It was a dark and chilly arrival this morning when the ms Amsterdam slipped into her berth at Kodiak. We docked right behind a Matson Container ship and that solved the question of where all those Matson containers were coming from, the company has a regular service to some of the Alaskan ports.  It is not meant in a negative way but you can smell Kodiak when you come closer. Right behind the dock which is used for the cruise ships is a Fish Collecting warehouse and the smell of fresh fish was all over the place. I did not sniff any fried or cooked fish, so either there was no fish processing plant or they were not in action during the period we were alongside. Hurrah for that as the smell of cooked and fried fish is very hard to get out of a ship; as the smell tends to cling to anything that is part of the A.C system.

We did not need much A.C today, at least not the cold version, some warm air was much appreciated as it was quite chilly again but we had sunshine and we had a very nice sunrise in bright red behind the ship. I am quite used to beautiful sun rises and sunsets but this was a real good one. My camera did not do justice to it.

It does not look much on camera but it was quite spectacular.

Kodiak is located on Kodiak Island just south of the Kenai Peninsula and just east of that stretch of land which ends up in all those islands called the Aleutians. What is there to do on the island? Plenty of things. A lot centers on wildlife of which there is a plenty, lots of bears, and there are tours by Plane, helicopter or by coach.  There is quite a bit of history from the Russian days including two Museums which are housed in Old Russian buildings. There is even a Maritime Museum which is focused on documenting the history of the fishing industry here.  And last but not least the island has its own Fort; Fort Abercrombie which is located in the local State National Park. It is now in ruins and was constructed in the 2nd world war to stop the Japanese from visiting. There is another Fort of the same name but that one is located in North Dakota as google just advised me. The fort is located in the State National Park and that is the main reason for its significance nowadays.

Kodiak Island located at the most western side of the Gulf of Alaska. Further south it is called the Pacific Ocean again.

I did not see any of this as I was at work deep in the bowels of the ship. The challenge today was to figure out how the builders in Italy had managed to muddle up either the drawing or the way they had built protection around a space in the ship. I blogged about this before during my last contract; but as a recapitulation, when a cruise ship is built, its interior receives special protection, fire insulation around a space depending for what the space is being used. Solas (Safety of Lives at Sea) Legislation recognizes 14 different Categories and each has its own special requirements. If you want to store paint it has to be a category 14, if you want to store just paper then a category 7 is enough. Hallways and staircases which can act as funnels during a fire are a category 2 or 3 and an electric locker with fuse boxes is a category 10. As cruise ships are forever upgraded, these areas are sometimes rebuilt and the right category needs to be adhered to. That normally works out but sometimes the border is a bit blurred. And when not, the crew can also be quite creative in putting things in lockers where it really does not belong.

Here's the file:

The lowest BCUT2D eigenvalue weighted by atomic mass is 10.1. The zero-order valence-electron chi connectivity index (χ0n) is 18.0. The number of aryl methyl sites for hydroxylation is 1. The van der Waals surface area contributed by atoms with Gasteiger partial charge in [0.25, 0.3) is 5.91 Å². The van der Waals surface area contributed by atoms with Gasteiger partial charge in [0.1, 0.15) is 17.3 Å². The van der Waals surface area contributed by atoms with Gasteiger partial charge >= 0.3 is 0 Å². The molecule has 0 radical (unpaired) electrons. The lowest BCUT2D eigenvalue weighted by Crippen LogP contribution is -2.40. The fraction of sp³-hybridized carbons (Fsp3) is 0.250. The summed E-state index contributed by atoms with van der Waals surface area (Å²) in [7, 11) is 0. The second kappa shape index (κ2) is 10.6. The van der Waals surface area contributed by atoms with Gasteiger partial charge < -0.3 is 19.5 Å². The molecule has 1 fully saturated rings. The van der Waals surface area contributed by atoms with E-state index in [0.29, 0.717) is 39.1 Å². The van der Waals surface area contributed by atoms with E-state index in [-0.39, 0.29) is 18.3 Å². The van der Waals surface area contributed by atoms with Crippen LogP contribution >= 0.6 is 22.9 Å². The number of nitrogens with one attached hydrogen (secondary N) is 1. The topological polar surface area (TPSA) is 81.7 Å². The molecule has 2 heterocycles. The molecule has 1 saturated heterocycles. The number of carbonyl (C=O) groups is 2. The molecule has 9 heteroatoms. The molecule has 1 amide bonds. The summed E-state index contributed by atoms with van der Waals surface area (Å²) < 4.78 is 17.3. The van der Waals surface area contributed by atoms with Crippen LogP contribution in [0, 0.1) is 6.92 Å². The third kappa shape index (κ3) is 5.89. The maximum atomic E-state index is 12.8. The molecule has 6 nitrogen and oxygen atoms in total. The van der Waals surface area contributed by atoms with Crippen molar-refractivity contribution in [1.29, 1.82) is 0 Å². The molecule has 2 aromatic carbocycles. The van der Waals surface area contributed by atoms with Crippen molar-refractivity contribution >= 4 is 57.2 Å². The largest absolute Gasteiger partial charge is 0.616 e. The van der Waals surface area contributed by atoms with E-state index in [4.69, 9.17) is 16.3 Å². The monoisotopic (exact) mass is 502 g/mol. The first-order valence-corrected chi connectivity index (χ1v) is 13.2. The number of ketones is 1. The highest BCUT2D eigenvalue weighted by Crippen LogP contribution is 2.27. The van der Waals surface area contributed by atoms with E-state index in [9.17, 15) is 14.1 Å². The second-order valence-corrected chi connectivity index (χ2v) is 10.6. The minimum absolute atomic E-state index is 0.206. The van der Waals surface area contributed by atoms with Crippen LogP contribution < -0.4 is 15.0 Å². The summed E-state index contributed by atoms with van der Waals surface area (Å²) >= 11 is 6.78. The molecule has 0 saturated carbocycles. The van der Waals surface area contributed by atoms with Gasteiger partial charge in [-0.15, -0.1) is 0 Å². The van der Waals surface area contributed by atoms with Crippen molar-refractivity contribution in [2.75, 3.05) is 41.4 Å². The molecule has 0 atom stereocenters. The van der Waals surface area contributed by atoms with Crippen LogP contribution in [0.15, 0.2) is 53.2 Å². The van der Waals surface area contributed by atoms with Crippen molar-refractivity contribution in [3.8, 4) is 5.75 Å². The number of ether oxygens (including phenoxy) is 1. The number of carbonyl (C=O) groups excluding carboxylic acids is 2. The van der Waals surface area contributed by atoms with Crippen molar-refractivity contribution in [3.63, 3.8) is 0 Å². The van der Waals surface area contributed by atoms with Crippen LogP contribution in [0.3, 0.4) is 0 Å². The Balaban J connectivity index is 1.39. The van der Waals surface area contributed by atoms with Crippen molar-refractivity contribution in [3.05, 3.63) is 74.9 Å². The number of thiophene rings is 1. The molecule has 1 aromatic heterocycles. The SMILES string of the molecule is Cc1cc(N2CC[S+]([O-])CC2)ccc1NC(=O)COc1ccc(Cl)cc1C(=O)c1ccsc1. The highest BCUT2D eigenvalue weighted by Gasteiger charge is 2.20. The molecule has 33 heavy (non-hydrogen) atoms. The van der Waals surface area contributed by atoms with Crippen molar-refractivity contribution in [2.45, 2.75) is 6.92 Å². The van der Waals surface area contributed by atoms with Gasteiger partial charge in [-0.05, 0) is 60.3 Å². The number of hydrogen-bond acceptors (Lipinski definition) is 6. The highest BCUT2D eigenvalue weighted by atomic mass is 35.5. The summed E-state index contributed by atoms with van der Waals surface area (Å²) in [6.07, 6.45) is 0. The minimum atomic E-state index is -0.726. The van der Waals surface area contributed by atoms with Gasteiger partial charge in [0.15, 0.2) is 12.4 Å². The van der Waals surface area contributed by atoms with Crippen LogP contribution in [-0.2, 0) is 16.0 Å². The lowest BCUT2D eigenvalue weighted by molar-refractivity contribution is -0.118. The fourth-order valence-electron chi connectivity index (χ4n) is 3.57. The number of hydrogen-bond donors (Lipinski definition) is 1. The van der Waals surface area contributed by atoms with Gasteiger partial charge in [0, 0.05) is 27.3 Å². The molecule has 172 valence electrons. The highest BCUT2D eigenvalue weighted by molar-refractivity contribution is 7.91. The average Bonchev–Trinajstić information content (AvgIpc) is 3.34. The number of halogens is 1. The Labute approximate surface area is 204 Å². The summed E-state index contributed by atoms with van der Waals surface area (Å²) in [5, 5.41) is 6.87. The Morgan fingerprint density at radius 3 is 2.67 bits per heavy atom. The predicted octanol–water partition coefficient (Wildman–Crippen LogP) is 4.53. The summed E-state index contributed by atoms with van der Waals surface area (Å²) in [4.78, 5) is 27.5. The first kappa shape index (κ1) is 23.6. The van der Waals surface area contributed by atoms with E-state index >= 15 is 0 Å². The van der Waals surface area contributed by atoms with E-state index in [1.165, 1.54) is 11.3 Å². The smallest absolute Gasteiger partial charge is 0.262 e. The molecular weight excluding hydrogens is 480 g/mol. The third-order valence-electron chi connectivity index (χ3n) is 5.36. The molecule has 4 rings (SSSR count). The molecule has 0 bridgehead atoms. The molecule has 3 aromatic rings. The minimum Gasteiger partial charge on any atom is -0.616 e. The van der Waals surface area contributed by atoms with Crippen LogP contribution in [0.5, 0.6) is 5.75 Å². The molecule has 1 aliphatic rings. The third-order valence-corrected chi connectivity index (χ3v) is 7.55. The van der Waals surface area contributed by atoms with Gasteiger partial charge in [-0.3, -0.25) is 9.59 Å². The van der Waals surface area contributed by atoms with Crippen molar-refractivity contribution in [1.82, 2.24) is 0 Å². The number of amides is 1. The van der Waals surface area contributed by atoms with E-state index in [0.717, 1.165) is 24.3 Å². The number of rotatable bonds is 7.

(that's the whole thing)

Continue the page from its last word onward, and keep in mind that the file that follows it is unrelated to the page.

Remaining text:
So Holland America has a program during which the staff Captain or his designee will visit all the spaces on board to see if it is still in compliance. I was today trying to figure out what should be on the checklist so that this inspection can be carried out correctly. The drawing did not help so an extensive inspection was carried out. Turned out that when the space was upgraded a few years ago not all the information had come over and the new drawing did not reflect that.  So all was well in the world and the drawing will be corrected in due course.

As mentioned yesterday, departure time was 14.00 hrs. and the weather decided to follow the forecast today. We are sailing over a very smooth Gulf of Alaska at the moment and it is supposed to stay that way. Winds will increase a little bit to 20 knots but will be blowing with us and will bring some rain. But no bumps are expected in the road thus far. Tomorrow afternoon we will be visiting Hubbard Glacier and we are keeping our fingers crossed for not too much ice so we can get close to the Glacier.